Start slowly and build up

When you’re getting started, David suggests “taking it easy to begin with, and slowly but surely building up.”

Think about how you could squeeze a walk into your daily routine. For instance, you could:

  • Get off the bus a stop earlier and walk the final stretch.
  • Arrange a walk with a friend.
  • Walk your children to school.
  • Join a weekly walking group.

Then once you get into the habit of walking more regularly, you could choose to gradually lengthen your walks or walk a few more days each week.

It’s also worth considering when you want to walk. If you feel particularly stiff or painful in the mornings, maybe a lunchtime walk might suit you best? Everyone’s different though, so find what works for you.

Make it interesting

Close-up of bluebells with people walking nearby

“If an activity doesn't interest you enough, it's harder to keep that up,” says David. “It’s about finding what feeds your soul.”

So, remind yourself of the benefits and try to make walking interesting to you. For instance, you could:

  • Choose an interesting place to walk, such as a park, forest, or a city street which has some beautiful architecture.
  • Listen to a podcast or audiobook while you walk.
  • Be mindful and observe your surroundings as you walk.
  • Walk with friends, family, or join a walking group.

You can find accessible walking groups across the UK, such as:

  • Ramblers UK, who offer Wellbeing Walks across England.
  • Walk NI, who offer walking groups in Northern Ireland
  • Paths For All, who offer Health Walks in Scotland.

Try aids or equipment

Find walking a struggle? There are aids and equipment that might help you, but they aren’t essential.

For instance, David says “walking poles can be really useful for some people, particularly when they're going up or downhill.”

“Not only does it combine both upper limb and lower limb movements, but it also gives you a bit of confidence and support."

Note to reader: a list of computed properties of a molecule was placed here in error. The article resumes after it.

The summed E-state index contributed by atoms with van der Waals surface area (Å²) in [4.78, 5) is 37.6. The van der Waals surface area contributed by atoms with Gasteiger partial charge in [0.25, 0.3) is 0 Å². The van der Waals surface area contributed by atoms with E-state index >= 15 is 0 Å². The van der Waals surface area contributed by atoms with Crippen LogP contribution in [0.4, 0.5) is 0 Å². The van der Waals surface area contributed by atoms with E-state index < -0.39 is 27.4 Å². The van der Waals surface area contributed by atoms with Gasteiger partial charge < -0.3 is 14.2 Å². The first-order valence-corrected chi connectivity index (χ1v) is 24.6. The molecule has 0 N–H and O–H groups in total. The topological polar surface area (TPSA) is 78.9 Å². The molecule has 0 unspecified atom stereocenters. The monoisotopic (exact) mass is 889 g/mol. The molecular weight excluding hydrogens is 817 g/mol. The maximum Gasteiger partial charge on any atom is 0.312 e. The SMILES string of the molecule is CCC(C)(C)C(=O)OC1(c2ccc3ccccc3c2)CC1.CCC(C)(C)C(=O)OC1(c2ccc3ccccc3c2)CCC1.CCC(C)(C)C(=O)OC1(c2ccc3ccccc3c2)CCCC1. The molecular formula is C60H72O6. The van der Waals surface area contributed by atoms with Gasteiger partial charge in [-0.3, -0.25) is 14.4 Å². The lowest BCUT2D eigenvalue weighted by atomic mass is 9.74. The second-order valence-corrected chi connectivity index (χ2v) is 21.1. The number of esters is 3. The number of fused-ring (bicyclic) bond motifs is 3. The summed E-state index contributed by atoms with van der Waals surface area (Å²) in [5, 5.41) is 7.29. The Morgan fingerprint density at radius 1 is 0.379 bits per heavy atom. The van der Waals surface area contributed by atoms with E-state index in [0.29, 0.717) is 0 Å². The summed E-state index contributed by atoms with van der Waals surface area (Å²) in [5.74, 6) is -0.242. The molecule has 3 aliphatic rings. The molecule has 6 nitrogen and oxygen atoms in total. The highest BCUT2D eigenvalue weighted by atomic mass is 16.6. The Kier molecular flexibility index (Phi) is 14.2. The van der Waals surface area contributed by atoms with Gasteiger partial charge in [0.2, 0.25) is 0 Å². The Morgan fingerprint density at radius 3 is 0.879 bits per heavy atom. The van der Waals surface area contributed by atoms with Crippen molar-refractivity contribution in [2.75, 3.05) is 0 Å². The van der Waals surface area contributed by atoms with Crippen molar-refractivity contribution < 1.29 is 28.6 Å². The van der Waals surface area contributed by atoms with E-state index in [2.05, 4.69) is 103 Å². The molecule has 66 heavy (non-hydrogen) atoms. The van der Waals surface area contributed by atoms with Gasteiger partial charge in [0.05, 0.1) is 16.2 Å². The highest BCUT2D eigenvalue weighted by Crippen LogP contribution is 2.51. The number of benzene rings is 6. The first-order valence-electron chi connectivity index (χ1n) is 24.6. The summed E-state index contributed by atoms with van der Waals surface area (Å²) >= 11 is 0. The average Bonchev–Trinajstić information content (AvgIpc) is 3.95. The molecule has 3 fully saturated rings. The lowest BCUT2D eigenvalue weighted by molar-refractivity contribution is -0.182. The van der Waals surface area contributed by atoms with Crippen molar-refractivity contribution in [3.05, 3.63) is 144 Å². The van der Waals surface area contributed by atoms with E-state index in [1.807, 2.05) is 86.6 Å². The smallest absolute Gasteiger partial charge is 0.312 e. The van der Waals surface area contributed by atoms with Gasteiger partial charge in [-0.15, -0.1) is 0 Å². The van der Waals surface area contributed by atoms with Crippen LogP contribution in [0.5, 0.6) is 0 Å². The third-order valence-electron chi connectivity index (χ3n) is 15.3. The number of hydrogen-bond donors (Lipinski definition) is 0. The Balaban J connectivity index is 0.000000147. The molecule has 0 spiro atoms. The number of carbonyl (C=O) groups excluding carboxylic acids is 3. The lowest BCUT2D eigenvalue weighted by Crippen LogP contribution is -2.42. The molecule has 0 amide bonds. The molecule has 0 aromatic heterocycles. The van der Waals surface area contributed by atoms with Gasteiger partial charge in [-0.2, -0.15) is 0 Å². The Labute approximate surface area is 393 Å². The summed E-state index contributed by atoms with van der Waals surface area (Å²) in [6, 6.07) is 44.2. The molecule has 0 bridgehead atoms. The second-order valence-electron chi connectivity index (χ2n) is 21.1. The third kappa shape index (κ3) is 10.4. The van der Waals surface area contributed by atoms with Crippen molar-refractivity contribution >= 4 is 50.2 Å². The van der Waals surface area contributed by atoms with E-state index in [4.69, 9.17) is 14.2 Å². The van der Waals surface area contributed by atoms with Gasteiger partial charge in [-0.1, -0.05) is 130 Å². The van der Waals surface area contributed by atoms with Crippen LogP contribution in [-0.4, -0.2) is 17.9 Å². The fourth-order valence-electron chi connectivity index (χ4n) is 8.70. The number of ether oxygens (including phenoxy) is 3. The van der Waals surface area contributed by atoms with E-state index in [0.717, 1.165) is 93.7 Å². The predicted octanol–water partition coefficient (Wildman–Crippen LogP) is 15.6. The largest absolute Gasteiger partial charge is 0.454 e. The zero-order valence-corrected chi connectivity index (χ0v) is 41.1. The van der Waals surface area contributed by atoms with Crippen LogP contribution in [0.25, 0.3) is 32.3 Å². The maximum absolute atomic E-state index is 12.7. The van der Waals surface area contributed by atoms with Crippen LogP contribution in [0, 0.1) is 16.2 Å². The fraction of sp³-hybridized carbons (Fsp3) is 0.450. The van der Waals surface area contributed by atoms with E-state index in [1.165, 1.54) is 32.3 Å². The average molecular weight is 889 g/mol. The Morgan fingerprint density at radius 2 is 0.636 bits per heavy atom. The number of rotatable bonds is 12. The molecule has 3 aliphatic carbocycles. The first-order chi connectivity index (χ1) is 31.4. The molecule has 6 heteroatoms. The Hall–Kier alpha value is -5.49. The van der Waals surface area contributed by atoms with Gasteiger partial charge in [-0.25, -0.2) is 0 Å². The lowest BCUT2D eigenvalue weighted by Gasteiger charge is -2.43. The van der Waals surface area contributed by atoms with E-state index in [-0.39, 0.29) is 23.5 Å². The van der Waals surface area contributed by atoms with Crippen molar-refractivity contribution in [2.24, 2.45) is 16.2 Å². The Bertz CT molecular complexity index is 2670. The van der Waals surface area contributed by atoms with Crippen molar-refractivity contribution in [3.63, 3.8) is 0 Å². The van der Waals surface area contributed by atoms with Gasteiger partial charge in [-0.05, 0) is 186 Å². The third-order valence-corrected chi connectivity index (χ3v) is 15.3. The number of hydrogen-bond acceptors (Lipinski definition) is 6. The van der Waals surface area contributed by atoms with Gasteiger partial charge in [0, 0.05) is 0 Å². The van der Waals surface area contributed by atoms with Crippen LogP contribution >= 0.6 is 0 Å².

Make it a habit

We know it can be hard to stay motivated. So, if you’re finding it hard, cut yourself some slack.

“If you're doing something that you've not done before, and you've taken those first steps and made a change, that's an achievement in itself,” says David.

Other people find that making plans with others helps them stay motivated, so maybe you could go for a walk with friends, family, or join a walking group.

Don’t forget to stretch

Feeling stiff after a walk? Adding a few stretching and strengthening exercises to your routine can help to ease stiffness, strengthen your joints and might make walking a bit easier.

Discover our exercises for healthy joints


Set yourself a goal

Setting goals is a fantastic way to see how far you’ve come since you started walking.

“It’s all about picking something meaningful to you," says David. "Then decide the amount of time you want to achieve it and consider how you can build up to that goal slowly but surely.

“Achieving a target that you had in mind can be hugely motivational.”

David Pilbury, Clinical Physiotherapist

“You might want to take part in a charity walk. Maybe your goal is to be fit and healthy so you can play with your grandchildren or perhaps you want to be able to walk to your community centre, so you can take part in an activity or class.”

Join usCrowd cheering and holding signs to encourage Versus Arthritis walkers and runners

If you want to challenge yourself, you could take part in one of our unforgettable walking fundraising events across the UK.

Already signed up for a walking event? Here are David’s tips for preparing for the big day:

  • If you usually do a flat walk, mix it up and go up and down some hills to make your muscles work in a different way.
  • Some people find training programmes, such as Couch to 5K, helpful.
  • Vary your distance. Some days go for a quicker, shorter walk. Other days go for a longer, steady walk.


    Discover our unforgettable events